I'm going to design a small wireless sensor box for a weather station project. This involves:

  • A sensor running at 3.0-3.6V (1mA)
  • A MCU, running at 3.0-5.5V
  • A 433MHz transmitter which takes about 6-12V. The higher the voltage, the wider the range. Maybe, 9V is enough. (unknown power consumption)

As the power consumption should be as low as possible, the MCU will sleep most of the time (consumes <1µA) and wake up from time to time (consumes in the order of mA or 10mA). It will power-on the sensor and the transmitter, do its job, and go to sleep again.

The point is how to power this. My ideas:

  • A high voltage battery directly powering the transmitter, and a regulator generating the MCU / Sensor power. This is cheap and simple, but I doubt it's a good idea: Is a regulator for this low currents efficient/feasible? Pro: works from a single battery.

  • A low voltage battery to power the MCU. But one needs to step-up this voltage for the transmitter, which makes the circuit more complex.

  • A high voltage and a low voltage battery to power MCU and transmitter separately. Could also be two low voltage batteries, and the transmitter uses both in series. But this needs a larger number of batteries...

So my question is: what's the best / standard way to power several parts with different voltage needs in a low-power device?


1 Answer 1


Because your system spends the majority of it's time in sleep, I would go with the first option as it is the simplest and eliminates problems with differing battery lifetimes.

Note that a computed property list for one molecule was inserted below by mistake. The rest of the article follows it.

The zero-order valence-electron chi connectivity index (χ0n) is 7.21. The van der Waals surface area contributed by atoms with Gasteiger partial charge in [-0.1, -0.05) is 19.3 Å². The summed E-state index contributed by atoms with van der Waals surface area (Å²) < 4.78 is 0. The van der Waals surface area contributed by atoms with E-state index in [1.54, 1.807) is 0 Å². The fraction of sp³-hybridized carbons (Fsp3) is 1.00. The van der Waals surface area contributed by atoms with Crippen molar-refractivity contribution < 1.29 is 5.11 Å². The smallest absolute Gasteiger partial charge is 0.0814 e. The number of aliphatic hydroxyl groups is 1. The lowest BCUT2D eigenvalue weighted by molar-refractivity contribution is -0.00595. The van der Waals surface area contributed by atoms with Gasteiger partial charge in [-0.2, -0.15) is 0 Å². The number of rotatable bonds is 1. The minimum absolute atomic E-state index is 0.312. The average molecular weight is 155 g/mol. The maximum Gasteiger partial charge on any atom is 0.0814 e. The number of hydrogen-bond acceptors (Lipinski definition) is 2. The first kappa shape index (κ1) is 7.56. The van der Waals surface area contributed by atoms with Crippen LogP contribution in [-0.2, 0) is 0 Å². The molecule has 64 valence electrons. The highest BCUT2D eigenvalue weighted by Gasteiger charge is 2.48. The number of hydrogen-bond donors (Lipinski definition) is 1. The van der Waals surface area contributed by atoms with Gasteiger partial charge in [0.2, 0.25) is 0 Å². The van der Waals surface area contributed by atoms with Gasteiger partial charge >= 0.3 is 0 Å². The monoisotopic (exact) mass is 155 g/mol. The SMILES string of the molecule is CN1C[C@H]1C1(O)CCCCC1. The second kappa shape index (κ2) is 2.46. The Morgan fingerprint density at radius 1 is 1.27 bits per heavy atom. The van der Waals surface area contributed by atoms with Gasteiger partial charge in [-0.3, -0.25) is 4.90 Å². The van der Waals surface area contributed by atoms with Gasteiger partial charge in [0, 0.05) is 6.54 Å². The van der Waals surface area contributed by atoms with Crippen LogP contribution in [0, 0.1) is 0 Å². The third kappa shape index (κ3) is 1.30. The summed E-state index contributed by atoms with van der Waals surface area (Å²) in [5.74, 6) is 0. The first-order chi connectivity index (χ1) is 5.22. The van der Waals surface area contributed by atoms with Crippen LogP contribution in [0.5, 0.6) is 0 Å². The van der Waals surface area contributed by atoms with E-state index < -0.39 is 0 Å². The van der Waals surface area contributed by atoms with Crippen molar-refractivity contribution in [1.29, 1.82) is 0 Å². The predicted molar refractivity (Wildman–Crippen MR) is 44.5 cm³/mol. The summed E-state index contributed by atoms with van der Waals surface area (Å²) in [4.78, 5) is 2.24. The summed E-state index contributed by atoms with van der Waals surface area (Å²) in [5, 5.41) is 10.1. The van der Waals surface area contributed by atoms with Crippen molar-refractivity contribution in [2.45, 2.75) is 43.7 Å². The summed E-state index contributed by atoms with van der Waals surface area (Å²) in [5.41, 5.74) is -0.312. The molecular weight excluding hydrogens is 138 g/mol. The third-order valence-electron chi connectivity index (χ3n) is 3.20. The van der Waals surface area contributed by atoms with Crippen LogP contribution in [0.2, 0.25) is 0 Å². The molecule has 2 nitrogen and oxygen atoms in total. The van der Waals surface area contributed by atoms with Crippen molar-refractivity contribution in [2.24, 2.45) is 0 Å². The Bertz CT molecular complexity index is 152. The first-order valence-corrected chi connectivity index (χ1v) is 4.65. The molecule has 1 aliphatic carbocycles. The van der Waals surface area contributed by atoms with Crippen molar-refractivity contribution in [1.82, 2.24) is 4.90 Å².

I would use an ultra-low Iq linear regulator (numerous solutions exist for this) to derive 3.3V and feed this directly to the MCU.

I would use a power switch (just a P-channel MOSFET) to power the sensor from 3.3V as required.

I would also use a P-channel MOSFET to gate radio power direct from the battery.

So the MCU can wake up, turn on the sensor, take the reading(s), turn the sensor off, do any necessary processing, turn on the radio and send data, turn off radio, go back to sleep.

The total current draw in sleep is MCU + regulator Iq. I did not consider a switcher for 3.3V as it is difficult to get low regulator current in operational mode (which the MCU needs). That said, I had this device featured in my inbox this morning.

There are other ways, but this seems the simplest.

Note that there is interface logic capable of interfacing across circuitry when one side is powered down but the current draw in this mode may be too high in this application, but there are other ways of ensuring no current paths exist from a live area of a circuit to the powered down zones.


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